Saturday, December 05, 2009

Saturday

...And I've been in to work once and will be returning later. Little electrical power issue.

Tam mentioned my typewriter collection in passing and the reason I started it. I already owned typewriters -- a nice Royal seen here eons ago, a Corona 3 portable and a newer Olympia -- but when I realized "keysnippers" were real and they were trashin' entire machines for some play-pretties, I decided I'd better look for and buy any typewriter I really wanted; there are a lot more more craft-types out there than typewriter fans.

And likewise my collection of tools, telephones and radio items, even books: it's the stuff I really wanted. 'Cos you can't really count on somebody else preserving it for you. If you want to keep an item around, if you want to preserve a skill or an art or a technology, then you better do it. Nobody's gonna do it for you, even if you manage to get a law passed mandating it.

11 comments:

John Peddie (Toronto) said...

Good on you for the preservation.

You might think of an IBM Correcting Selectric II if you don't have one already.

The Purdeys of the typewriter world when introduced in the early 1970's.

Probably still in home use somewhere. It's the parts and supplies that might be hard to come by...and have you tried finding a typewriter repair shop recently?

Last one I looked for was about 15 years ago, and I'm sure the guy running it was born before 1920.

og said...

Would you be interested in my Flexowriter? I'd have to have someone help me drag it out of the basement, and it's the size of a car, but I'd rather see someone using it than having it sit and rust in the basement.

rickn8or said...

The PERFECT excuse for my pack-rattery.

D.W. Drang said...

If you want to keep an item around, if you want to preserve a skill or an art or a technology, then you better do it. Which is why the "sewing room" has 7 spinning wheels and a table loom in it. And there is no truth to the rumor that I try to sell spinning wheels behind her back. Make jokes about doing so in front of her, yes, but not actually doin' it...

jed said...

Reminds me of when I was trying to sell my 4x5 Speed Graphic. Got a hit from someone wanting to buy just the flash unit, because the battery tube is popular as a starting point for building your own light saber.

Hey, you don't happen to include old cameras in your list of stuff to preserve? ;-)

JohnMXL said...

If you want to keep an item around, if you want to preserve a skill or an art or a technology, then you better do it.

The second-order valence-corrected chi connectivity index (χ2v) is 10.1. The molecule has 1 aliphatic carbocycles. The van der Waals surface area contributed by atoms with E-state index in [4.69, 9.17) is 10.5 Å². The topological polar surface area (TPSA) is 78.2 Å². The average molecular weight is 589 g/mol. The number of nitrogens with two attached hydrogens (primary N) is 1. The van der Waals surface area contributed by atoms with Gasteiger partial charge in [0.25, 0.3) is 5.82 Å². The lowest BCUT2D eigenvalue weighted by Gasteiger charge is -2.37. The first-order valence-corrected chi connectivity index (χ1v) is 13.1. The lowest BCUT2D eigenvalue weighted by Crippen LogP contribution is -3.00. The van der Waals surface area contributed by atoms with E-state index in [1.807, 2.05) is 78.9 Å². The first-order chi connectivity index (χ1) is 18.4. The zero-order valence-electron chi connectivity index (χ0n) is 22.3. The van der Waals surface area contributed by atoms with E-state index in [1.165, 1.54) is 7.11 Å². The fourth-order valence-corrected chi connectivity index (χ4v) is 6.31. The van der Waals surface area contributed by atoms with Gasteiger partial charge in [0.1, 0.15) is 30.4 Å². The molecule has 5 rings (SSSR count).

Kinda scary to think that after 24 years of professional wrench bending I'm now among the 'old-timers'. While I've never poured babbit bearings, I HAVE lapped valves, set points, checked dwell, rebuilt and tuned carburetors.

I often ask myself how I'm expected to teach a young tech 'clockwise' and 'counter clockwise' when he, and most of the rest of the world, tell time WITH DIGITAL CLOCKS!

perlhaqr said...

Hell, with the stuff I like, (old cars) I'm more likely to get a law mandating its destruction. :(

Fucking Gaia Worshipping bastards.

Anonymous said...

I can relate. I restore mechanical watches as a hobby and it is quite disheartening to find that parts are being sold to people to make "craft jewelry" with. My old Royal manual is safe for my lifetime anyway. BC in VA.

rickn8or said...

"I often ask myself how I'm expected to teach a young tech 'clockwise' and 'counter clockwise' when he, and most of the rest of the world, tell time WITH DIGITAL CLOCKS!"

"Lefty loosey, Righty tighty" sometimes works.

Roberta X said...

John Peddie: We are very lucky here: King Typewriter Service is still around and he offers to-your-door service, too. Company moved from its hallowed (and expensive) Downtown location to a bedroom community and the savings was enough to cover taking a day a week to do pick up and delivery

No room, Og.

Jed: I have a couple of box cameras. I have a roll of film that needs developed, too. The fancier ones, I was never into and therefore leave to folks who understand their care and feeding.

Rickin8or: I have never understood what goes on in people's minds to turn a linear vector instruction into a rotation.

BC in VA: One of my frustrations with some forms of "steampunk" is that there are crafters/artists who think it just means sticking watch parts on things. Yeeech. The better sort (Jake von Slatt) springs to mind) use photo-etched brass for decorative effects, including clockworkery, and new or junk-salvaged gears when actual function is called for; the latter generally calls for something heavier than is found in watches or most clocks and Small Parts, Inc. is happy to sell it in shiny new brass and other materials.

reflectoscope said...

My old job was a case of preserving old skills for the future, and I'm glad I have that particular skill set. It has come in handy often enough.

I hope you're feeling better.

Jim